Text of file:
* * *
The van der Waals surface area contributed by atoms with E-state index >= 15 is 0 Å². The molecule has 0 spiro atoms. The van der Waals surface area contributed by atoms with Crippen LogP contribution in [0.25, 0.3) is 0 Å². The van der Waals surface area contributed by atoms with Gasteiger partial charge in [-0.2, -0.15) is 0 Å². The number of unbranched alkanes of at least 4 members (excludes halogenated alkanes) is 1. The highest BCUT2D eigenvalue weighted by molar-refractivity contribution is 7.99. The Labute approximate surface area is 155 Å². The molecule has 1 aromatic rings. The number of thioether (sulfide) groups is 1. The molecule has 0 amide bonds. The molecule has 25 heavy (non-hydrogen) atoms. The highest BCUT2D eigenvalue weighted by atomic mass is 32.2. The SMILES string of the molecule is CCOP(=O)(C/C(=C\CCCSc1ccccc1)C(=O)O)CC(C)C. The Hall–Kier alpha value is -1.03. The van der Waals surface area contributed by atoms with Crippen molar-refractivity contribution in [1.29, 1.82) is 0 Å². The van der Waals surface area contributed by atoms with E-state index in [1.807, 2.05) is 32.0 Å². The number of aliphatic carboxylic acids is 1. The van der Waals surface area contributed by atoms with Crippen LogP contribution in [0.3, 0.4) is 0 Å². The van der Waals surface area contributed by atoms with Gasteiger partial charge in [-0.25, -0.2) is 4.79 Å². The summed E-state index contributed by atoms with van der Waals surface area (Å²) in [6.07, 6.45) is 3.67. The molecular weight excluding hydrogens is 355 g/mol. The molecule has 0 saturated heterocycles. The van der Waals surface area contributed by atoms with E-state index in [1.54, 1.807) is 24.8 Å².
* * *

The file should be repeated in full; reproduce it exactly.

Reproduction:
The van der Waals surface area contributed by atoms with E-state index >= 15 is 0 Å². The molecule has 0 spiro atoms. The van der Waals surface area contributed by atoms with Crippen LogP contribution in [0.25, 0.3) is 0 Å². The van der Waals surface area contributed by atoms with Gasteiger partial charge in [-0.2, -0.15) is 0 Å². The number of unbranched alkanes of at least 4 members (excludes halogenated alkanes) is 1. The highest BCUT2D eigenvalue weighted by molar-refractivity contribution is 7.99. The Labute approximate surface area is 155 Å². The molecule has 1 aromatic rings. The number of thioether (sulfide) groups is 1. The molecule has 0 amide bonds. The molecule has 25 heavy (non-hydrogen) atoms. The highest BCUT2D eigenvalue weighted by atomic mass is 32.2. The SMILES string of the molecule is CCOP(=O)(C/C(=C\CCCSc1ccccc1)C(=O)O)CC(C)C. The Hall–Kier alpha value is -1.03. The van der Waals surface area contributed by atoms with Crippen molar-refractivity contribution in [1.29, 1.82) is 0 Å². The van der Waals surface area contributed by atoms with E-state index in [1.807, 2.05) is 32.0 Å². The number of aliphatic carboxylic acids is 1. The van der Waals surface area contributed by atoms with Crippen LogP contribution in [0.3, 0.4) is 0 Å². The van der Waals surface area contributed by atoms with Gasteiger partial charge in [-0.25, -0.2) is 4.79 Å². The summed E-state index contributed by atoms with van der Waals surface area (Å²) in [6.07, 6.45) is 3.67. The molecular weight excluding hydrogens is 355 g/mol. The molecule has 0 saturated heterocycles. The van der Waals surface area contributed by atoms with E-state index in [1.54, 1.807) is 24.8 Å².